Michael A. Cassidy
Tucker Arensberg, P.C.
December 14, 2020
Recent reports indicate that House and Senate Committee leaders have apparently mutually agreed on a bipartisan arrangement for correcting or preventing surprise medical bills, although legislation has not yet been passed.
Attached is an outline of the “No Surprise Act”, which essentially deals with insured patients receiving unexpected bills for medical services.
Note that this must be distinguished from uninsured patients receiving medical bills, especially bills for “full fee services” when insured members routinely receive the “in-network rate”. Reports indicate this problem is a major cause for consumer bankruptcy.
Surprise billing is not as significant a problem as it was a decade or so ago, when many hospital based providers were separate providers that did not participate with all of the insurers with which the institution participated. In those circumstances, patients who selected the hospital might be surprised to find out that the hospital based providers, primarily anesthesia, ER, pathology and imaging, were not participating and sent separate bills. Most third party providers and large institutions have resolved that problem either by directly employing those providers, thereby ensuring their participation, or requiring participation in order to do business with the hospital.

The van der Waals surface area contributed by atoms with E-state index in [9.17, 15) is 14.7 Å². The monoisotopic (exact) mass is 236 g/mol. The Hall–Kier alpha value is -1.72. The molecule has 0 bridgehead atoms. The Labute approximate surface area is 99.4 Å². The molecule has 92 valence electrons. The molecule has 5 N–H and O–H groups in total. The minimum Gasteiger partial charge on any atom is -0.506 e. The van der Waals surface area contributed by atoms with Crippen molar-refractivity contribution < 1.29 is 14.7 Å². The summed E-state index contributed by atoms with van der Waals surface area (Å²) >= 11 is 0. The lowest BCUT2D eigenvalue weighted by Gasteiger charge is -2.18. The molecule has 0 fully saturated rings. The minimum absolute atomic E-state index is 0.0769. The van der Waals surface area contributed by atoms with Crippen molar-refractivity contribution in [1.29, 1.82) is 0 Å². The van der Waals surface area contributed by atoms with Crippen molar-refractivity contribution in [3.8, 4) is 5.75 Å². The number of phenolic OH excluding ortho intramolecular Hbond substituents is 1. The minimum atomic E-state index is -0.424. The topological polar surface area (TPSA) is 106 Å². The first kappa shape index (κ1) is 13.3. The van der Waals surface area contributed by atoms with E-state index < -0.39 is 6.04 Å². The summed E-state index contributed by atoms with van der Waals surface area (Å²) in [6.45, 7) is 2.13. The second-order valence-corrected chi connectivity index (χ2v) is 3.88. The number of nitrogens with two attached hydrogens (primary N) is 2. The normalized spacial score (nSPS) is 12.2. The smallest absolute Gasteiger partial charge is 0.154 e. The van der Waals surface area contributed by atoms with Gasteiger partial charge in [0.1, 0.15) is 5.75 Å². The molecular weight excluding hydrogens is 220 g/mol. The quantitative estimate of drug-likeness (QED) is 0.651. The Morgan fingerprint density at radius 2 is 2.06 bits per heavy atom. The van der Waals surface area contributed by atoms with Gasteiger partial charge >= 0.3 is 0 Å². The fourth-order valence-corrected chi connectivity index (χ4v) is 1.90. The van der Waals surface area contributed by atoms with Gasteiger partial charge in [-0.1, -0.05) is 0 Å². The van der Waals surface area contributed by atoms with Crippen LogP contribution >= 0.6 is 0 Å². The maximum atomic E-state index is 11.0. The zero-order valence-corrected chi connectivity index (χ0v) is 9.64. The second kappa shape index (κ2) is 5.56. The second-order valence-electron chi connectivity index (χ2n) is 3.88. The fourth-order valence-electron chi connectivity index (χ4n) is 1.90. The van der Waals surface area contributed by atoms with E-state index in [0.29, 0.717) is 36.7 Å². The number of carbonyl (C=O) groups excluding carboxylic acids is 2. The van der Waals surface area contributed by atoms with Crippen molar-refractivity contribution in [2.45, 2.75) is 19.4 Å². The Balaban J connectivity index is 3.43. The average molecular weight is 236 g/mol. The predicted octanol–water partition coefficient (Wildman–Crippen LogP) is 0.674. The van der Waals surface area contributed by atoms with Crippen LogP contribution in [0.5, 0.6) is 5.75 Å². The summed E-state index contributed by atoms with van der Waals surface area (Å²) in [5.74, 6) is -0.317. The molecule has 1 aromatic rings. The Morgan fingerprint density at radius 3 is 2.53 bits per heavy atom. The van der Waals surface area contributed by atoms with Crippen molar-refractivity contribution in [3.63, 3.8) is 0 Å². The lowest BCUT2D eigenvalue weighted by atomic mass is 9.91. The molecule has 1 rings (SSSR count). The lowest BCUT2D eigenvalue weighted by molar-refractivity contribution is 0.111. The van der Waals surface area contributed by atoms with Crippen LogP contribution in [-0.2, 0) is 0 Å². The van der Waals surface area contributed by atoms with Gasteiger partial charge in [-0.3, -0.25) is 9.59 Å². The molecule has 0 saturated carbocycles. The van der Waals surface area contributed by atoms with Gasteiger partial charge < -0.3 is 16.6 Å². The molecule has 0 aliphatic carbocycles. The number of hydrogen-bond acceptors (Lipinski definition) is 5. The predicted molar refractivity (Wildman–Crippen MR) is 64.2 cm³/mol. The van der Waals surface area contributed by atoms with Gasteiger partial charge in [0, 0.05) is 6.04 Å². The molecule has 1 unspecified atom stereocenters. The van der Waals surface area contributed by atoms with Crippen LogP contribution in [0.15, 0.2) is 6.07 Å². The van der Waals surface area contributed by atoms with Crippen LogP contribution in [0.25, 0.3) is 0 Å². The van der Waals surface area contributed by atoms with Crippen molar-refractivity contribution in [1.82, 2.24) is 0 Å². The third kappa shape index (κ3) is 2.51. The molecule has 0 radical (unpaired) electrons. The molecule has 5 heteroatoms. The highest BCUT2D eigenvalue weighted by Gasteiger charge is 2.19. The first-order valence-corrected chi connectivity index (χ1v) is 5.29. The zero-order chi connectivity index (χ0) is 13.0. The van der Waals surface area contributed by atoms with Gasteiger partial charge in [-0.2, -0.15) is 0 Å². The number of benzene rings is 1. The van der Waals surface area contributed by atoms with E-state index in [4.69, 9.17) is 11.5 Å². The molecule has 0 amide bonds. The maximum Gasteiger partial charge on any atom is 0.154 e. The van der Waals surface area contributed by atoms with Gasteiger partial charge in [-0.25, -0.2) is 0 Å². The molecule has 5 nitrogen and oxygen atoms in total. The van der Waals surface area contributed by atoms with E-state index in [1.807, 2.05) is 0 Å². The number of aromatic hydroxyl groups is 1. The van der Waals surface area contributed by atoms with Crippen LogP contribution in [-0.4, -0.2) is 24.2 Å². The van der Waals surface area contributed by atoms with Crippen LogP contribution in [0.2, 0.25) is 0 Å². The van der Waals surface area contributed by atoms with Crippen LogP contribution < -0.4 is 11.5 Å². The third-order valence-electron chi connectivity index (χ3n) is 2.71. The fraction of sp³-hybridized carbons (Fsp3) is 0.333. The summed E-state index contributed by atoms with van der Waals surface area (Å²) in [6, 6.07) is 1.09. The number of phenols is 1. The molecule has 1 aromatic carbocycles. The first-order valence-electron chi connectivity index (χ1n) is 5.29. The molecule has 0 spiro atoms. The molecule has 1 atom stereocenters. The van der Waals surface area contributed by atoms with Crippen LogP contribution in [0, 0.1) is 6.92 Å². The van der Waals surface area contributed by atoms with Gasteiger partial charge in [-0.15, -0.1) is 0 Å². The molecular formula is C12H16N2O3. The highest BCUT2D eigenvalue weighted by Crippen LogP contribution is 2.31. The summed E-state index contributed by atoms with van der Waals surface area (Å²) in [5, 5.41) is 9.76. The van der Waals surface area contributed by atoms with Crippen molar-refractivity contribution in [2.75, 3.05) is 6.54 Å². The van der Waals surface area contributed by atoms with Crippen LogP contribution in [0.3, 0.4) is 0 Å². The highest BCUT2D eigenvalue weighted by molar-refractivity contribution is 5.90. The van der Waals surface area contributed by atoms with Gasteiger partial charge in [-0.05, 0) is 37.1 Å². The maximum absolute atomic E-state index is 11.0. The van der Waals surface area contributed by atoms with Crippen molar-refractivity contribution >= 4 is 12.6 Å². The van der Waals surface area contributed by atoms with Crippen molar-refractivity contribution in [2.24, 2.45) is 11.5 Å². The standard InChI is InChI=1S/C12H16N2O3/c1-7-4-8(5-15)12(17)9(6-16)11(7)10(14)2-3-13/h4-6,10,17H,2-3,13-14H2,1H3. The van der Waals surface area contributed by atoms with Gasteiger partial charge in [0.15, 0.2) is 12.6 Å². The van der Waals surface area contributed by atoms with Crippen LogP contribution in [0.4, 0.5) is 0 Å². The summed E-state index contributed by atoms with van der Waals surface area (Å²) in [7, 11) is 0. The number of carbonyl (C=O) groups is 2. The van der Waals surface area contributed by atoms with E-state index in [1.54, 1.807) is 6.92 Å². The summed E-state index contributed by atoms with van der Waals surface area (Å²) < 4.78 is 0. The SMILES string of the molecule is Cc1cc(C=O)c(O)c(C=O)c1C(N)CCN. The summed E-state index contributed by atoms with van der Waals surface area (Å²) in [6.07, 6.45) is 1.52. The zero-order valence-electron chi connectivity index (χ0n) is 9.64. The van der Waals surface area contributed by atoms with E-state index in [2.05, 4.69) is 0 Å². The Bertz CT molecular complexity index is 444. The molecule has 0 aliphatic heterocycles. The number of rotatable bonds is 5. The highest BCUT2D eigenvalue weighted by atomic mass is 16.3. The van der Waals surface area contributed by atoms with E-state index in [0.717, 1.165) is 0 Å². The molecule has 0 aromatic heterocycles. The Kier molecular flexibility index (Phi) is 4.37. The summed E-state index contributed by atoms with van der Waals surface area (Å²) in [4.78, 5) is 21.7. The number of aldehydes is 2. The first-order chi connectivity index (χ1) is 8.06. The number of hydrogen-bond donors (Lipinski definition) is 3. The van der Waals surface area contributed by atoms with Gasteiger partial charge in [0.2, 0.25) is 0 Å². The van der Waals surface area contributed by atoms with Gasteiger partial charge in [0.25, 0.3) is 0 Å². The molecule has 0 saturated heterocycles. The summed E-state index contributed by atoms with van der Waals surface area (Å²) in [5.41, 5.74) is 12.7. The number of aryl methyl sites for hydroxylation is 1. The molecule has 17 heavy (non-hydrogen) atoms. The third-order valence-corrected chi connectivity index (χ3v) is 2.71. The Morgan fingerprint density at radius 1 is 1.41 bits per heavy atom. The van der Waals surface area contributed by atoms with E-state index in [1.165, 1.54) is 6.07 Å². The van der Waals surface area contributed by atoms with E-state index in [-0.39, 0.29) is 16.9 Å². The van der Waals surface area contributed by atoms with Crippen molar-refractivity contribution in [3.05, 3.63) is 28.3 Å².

The No Surprise Act, as expected, does not “prevent” balanced billing; it simply attempts to make it less of a surprise by requiring a number of things:
- Transparency and advice in advanced notice
- A dispute resolution procedure requiring the insurer and the provider to attempt to resolve the problem prior to patient billing
- Prohibiting advanced billing that is not explained or is contravened by the insurance coverage rules
In addition, the bill has a separate provision regarding ambulances the appoints the President Advisory Committee.